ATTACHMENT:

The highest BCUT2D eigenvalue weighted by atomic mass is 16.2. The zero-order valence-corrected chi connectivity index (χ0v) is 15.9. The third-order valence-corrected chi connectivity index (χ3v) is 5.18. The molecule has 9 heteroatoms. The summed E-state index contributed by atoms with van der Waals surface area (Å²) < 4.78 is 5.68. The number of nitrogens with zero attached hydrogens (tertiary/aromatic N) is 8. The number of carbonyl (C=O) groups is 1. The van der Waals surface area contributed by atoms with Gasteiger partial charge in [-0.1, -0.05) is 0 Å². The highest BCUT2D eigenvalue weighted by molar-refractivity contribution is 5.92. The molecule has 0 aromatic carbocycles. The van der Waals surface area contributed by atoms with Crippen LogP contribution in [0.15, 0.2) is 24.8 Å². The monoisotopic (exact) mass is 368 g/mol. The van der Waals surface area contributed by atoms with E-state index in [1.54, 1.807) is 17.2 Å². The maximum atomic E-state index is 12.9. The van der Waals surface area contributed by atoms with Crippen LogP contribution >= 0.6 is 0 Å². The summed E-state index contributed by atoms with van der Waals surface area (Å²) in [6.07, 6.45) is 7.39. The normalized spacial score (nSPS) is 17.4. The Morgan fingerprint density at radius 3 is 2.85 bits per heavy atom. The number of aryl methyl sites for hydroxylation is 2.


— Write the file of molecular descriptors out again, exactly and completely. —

The highest BCUT2D eigenvalue weighted by atomic mass is 16.2. The zero-order valence-corrected chi connectivity index (χ0v) is 15.9. The third-order valence-corrected chi connectivity index (χ3v) is 5.18. The molecule has 9 heteroatoms. The summed E-state index contributed by atoms with van der Waals surface area (Å²) < 4.78 is 5.68. The number of nitrogens with zero attached hydrogens (tertiary/aromatic N) is 8. The number of carbonyl (C=O) groups is 1. The van der Waals surface area contributed by atoms with Gasteiger partial charge in [-0.1, -0.05) is 0 Å². The highest BCUT2D eigenvalue weighted by molar-refractivity contribution is 5.92. The molecule has 0 aromatic carbocycles. The van der Waals surface area contributed by atoms with Crippen LogP contribution in [0.15, 0.2) is 24.8 Å². The monoisotopic (exact) mass is 368 g/mol. The van der Waals surface area contributed by atoms with E-state index in [1.54, 1.807) is 17.2 Å². The maximum atomic E-state index is 12.9. The van der Waals surface area contributed by atoms with Crippen LogP contribution >= 0.6 is 0 Å². The summed E-state index contributed by atoms with van der Waals surface area (Å²) in [6.07, 6.45) is 7.39. The normalized spacial score (nSPS) is 17.4. The Morgan fingerprint density at radius 3 is 2.85 bits per heavy atom. The number of aryl methyl sites for hydroxylation is 2.